When the Smith & Wesson Model 36 was originally introduced as the Smith & Wesson “Chiefs Special”—so named by a vote held at the International Association of Chiefs of Police (IACP) convention in 1950—it was hailed for its celebrated balance of concealment, power, and reliability. The concept wasn’t exactly novel, as Colt had introduced its Detective Special a quarter-century earlier, but the five-round cylinder made the Model 36 (as it would be eventually designated) even smaller and thus easier to conceal, its standard two-inch “snub-nose” barrel cementing it as the ideal backup “belly gun” for cops and crooks alike.
Enter Holland March, an unscrupulous private detective with his feet straddling the worlds of larceny and law enforcement. For the kind of guy who may need to draw his .38 while on the can without even having time to stub out his cigarette, the easily concealed Smith & Wesson Model 36 is a wise choice.
The steel-framed Model 36 has been available in both blued and nickel finishes throughout its decades of production. The Smith & Wesson catalog from 1976 (the year before The Nice Guys was set) lists prices for the Model 36 as $110 for the blued model and $121 for nickel, suggesting that even a cheapskate like March was willing to dish out an extra Hamilton for a flashier revolver.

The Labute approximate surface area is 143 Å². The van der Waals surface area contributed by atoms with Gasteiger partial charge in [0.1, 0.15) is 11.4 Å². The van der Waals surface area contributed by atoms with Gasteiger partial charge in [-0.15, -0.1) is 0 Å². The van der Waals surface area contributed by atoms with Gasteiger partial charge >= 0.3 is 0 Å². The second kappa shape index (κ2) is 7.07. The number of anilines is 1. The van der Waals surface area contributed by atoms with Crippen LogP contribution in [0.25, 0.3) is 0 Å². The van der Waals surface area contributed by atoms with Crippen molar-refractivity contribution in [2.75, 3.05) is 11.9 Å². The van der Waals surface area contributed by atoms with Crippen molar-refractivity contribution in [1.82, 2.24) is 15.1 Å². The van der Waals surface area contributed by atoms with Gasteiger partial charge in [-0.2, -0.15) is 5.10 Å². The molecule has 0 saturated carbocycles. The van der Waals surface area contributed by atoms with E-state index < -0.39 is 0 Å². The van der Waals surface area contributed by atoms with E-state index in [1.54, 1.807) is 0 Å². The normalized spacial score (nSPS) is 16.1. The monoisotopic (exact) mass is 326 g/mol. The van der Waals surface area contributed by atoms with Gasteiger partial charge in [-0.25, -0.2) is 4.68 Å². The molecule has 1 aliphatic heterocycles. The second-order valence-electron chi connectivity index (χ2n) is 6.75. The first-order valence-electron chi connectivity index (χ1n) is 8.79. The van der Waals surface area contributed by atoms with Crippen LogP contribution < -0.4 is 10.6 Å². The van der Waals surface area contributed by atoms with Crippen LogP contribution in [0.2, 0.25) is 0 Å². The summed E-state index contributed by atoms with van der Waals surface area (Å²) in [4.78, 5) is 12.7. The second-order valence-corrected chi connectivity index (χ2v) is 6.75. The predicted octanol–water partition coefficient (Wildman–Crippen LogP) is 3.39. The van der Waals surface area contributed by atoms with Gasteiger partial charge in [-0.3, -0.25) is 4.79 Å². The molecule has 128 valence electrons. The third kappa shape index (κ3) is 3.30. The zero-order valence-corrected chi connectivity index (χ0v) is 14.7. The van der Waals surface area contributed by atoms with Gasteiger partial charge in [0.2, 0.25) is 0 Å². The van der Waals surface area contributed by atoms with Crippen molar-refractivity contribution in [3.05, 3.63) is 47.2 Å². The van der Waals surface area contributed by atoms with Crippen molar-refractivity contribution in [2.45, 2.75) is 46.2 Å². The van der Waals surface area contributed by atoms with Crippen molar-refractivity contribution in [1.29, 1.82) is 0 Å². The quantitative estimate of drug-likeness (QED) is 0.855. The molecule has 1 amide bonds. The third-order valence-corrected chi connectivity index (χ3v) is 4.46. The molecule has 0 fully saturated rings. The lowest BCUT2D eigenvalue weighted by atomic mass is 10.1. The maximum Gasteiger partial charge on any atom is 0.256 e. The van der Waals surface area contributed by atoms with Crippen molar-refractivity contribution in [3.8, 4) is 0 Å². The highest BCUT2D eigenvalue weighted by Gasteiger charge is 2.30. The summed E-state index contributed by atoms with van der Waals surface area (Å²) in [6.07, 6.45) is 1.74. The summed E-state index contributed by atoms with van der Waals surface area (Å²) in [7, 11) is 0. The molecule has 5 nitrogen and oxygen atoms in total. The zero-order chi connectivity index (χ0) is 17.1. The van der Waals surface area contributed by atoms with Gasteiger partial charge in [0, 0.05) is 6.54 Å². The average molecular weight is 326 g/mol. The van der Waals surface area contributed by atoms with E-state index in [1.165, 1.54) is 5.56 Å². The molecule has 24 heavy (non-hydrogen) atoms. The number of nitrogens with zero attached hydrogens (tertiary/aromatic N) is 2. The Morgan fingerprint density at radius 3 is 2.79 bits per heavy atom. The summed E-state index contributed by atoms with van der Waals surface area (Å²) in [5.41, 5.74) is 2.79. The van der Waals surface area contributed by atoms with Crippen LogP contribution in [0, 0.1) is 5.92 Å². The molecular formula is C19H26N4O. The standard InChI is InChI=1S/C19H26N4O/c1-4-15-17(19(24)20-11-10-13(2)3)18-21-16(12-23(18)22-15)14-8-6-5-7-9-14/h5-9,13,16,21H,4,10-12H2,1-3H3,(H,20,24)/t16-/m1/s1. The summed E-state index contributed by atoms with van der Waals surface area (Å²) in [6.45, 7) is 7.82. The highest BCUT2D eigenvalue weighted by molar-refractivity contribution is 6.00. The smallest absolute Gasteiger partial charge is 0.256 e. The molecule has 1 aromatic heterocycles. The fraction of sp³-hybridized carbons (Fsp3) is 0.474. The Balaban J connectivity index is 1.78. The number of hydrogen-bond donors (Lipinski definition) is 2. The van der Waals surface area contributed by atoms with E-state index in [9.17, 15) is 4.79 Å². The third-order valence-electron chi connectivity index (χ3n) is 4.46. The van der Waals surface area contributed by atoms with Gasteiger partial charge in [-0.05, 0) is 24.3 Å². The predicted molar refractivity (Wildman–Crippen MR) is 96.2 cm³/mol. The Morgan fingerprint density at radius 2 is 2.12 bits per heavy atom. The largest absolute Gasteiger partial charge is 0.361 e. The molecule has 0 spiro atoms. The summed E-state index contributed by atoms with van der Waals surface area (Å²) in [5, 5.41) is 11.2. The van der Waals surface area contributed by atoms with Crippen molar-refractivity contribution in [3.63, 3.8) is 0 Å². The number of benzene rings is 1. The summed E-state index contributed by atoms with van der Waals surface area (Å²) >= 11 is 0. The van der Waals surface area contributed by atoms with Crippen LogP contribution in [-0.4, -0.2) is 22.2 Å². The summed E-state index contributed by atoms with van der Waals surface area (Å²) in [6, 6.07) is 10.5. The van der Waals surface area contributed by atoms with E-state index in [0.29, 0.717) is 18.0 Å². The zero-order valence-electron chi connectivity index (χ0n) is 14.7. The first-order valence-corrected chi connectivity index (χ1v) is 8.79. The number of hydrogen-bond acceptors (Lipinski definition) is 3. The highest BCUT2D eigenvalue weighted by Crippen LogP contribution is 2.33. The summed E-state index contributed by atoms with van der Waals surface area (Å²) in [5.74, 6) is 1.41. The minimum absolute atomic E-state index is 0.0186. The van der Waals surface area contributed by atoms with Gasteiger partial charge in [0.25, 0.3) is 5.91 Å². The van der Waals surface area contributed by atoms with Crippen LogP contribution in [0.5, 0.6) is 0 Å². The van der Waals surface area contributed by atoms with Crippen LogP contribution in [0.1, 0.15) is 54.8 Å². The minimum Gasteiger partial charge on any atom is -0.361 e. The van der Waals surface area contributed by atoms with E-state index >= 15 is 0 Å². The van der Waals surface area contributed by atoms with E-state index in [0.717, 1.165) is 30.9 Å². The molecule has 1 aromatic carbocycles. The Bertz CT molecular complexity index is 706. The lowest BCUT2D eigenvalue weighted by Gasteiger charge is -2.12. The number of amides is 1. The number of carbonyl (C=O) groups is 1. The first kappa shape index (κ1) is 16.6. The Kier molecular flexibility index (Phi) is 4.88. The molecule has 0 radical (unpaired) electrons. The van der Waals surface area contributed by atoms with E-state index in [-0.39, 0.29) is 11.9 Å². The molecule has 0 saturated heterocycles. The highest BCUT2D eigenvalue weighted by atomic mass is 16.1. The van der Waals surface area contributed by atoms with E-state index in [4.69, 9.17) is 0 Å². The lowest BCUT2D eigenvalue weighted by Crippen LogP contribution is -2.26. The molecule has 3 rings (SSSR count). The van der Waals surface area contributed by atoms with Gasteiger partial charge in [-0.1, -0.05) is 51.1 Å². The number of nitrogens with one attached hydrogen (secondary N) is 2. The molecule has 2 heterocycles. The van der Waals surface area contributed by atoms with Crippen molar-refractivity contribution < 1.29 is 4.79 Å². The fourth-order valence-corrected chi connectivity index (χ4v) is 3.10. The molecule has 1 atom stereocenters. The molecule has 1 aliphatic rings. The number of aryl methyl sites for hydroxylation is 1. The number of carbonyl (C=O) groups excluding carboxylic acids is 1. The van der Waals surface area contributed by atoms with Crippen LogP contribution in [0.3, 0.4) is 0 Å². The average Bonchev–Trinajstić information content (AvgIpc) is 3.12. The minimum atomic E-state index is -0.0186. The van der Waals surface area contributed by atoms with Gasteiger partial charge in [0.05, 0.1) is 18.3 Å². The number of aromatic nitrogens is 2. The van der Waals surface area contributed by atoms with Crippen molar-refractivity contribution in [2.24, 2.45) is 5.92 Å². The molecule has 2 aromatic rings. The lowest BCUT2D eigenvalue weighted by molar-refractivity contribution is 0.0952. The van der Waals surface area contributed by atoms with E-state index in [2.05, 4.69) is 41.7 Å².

How to Get the Look
Dressing exactly like Holland March will likely make you look more like a sleazy ’70s private eye than it would make you look like Ryan Gosling. That said, there could be some lessons (in moderation) from March’s wardrobe for your transitional spring-to-summer fits, such as embracing atypical leather jackets, loud-printed shirts, and pink-tinted shades… though perhaps not all at the same time.
- Ivory leather jacket with wide collar, four-button front, large-flapped breast pockets, set-in side pockets, 1-button cuffs, and half-belted back
- Brick-red, off-white, and sage-green swirled short-sleeve shirt with long point collar, front placket, and breast pocket
- Beige polyester twill Lee “Westerner” jeans with belt loops, slanted front pockets, patch back pockets, and plain-hemmed bottoms
- Brown leather laced-piece belt with gunmetal squared single-prong buckle
- Brown leather shoulder holster, for 2″-barrel revolver (right-handed draw)
- Light brown leather plain-toe zip-up boots
- White ribbed cotton sleeveless “A-shirt” undershirt
- Gold square-framed aviator sunglasses with rose-tinted lenses
- Thin gold necklace with thin gold ring
- Gold signet pinky ring with filigreed band
- Gold watch with round white dial on gold expanding bracelet
Do Yourself a Favor and…
Check out the movie.
I had to question the mermaids. What were you doing while I was working?